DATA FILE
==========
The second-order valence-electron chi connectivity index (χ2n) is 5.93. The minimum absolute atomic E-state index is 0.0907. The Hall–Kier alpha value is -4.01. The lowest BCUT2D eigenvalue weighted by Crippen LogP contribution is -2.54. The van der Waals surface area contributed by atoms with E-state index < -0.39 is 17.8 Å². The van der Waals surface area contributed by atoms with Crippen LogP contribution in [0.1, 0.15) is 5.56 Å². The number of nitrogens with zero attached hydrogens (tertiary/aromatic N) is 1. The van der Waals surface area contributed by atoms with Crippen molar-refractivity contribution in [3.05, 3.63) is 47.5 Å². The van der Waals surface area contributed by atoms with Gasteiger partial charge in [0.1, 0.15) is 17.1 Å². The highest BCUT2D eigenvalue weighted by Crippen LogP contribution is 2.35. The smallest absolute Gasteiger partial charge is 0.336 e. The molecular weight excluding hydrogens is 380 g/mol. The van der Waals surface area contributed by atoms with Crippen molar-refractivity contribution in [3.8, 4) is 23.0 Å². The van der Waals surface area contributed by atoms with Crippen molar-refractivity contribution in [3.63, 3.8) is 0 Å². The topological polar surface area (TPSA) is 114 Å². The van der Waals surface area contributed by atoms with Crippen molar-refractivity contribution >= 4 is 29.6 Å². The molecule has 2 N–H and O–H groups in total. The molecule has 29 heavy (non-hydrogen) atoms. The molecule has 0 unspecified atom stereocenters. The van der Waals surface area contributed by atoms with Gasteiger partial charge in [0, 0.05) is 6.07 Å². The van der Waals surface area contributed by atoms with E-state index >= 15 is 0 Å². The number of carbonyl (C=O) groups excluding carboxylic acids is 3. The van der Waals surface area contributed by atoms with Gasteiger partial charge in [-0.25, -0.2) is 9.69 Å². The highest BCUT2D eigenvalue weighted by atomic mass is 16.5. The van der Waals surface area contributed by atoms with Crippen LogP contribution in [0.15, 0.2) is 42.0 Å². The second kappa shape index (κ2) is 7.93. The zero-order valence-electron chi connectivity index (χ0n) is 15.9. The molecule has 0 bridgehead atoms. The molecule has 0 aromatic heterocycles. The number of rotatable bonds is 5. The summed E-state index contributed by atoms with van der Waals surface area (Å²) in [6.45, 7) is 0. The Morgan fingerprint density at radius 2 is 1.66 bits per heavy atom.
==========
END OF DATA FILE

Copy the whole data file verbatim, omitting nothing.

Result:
The second-order valence-electron chi connectivity index (χ2n) is 5.93. The minimum absolute atomic E-state index is 0.0907. The Hall–Kier alpha value is -4.01. The lowest BCUT2D eigenvalue weighted by Crippen LogP contribution is -2.54. The van der Waals surface area contributed by atoms with E-state index < -0.39 is 17.8 Å². The van der Waals surface area contributed by atoms with Crippen LogP contribution in [0.1, 0.15) is 5.56 Å². The number of nitrogens with zero attached hydrogens (tertiary/aromatic N) is 1. The van der Waals surface area contributed by atoms with Crippen molar-refractivity contribution in [3.05, 3.63) is 47.5 Å². The van der Waals surface area contributed by atoms with Gasteiger partial charge in [0.1, 0.15) is 17.1 Å². The highest BCUT2D eigenvalue weighted by Crippen LogP contribution is 2.35. The smallest absolute Gasteiger partial charge is 0.336 e. The molecular weight excluding hydrogens is 380 g/mol. The van der Waals surface area contributed by atoms with Crippen molar-refractivity contribution in [3.8, 4) is 23.0 Å². The van der Waals surface area contributed by atoms with Crippen molar-refractivity contribution in [3.63, 3.8) is 0 Å². The topological polar surface area (TPSA) is 114 Å². The van der Waals surface area contributed by atoms with Crippen molar-refractivity contribution >= 4 is 29.6 Å². The molecule has 2 N–H and O–H groups in total. The molecule has 29 heavy (non-hydrogen) atoms. The molecule has 0 unspecified atom stereocenters. The van der Waals surface area contributed by atoms with Gasteiger partial charge in [0, 0.05) is 6.07 Å². The van der Waals surface area contributed by atoms with E-state index >= 15 is 0 Å². The number of carbonyl (C=O) groups excluding carboxylic acids is 3. The van der Waals surface area contributed by atoms with Gasteiger partial charge in [-0.25, -0.2) is 9.69 Å². The highest BCUT2D eigenvalue weighted by atomic mass is 16.5. The van der Waals surface area contributed by atoms with Crippen LogP contribution in [0.15, 0.2) is 42.0 Å². The second kappa shape index (κ2) is 7.93. The zero-order valence-electron chi connectivity index (χ0n) is 15.9. The molecule has 0 bridgehead atoms. The molecule has 0 aromatic heterocycles. The number of rotatable bonds is 5. The summed E-state index contributed by atoms with van der Waals surface area (Å²) in [6.45, 7) is 0. The Morgan fingerprint density at radius 2 is 1.66 bits per heavy atom.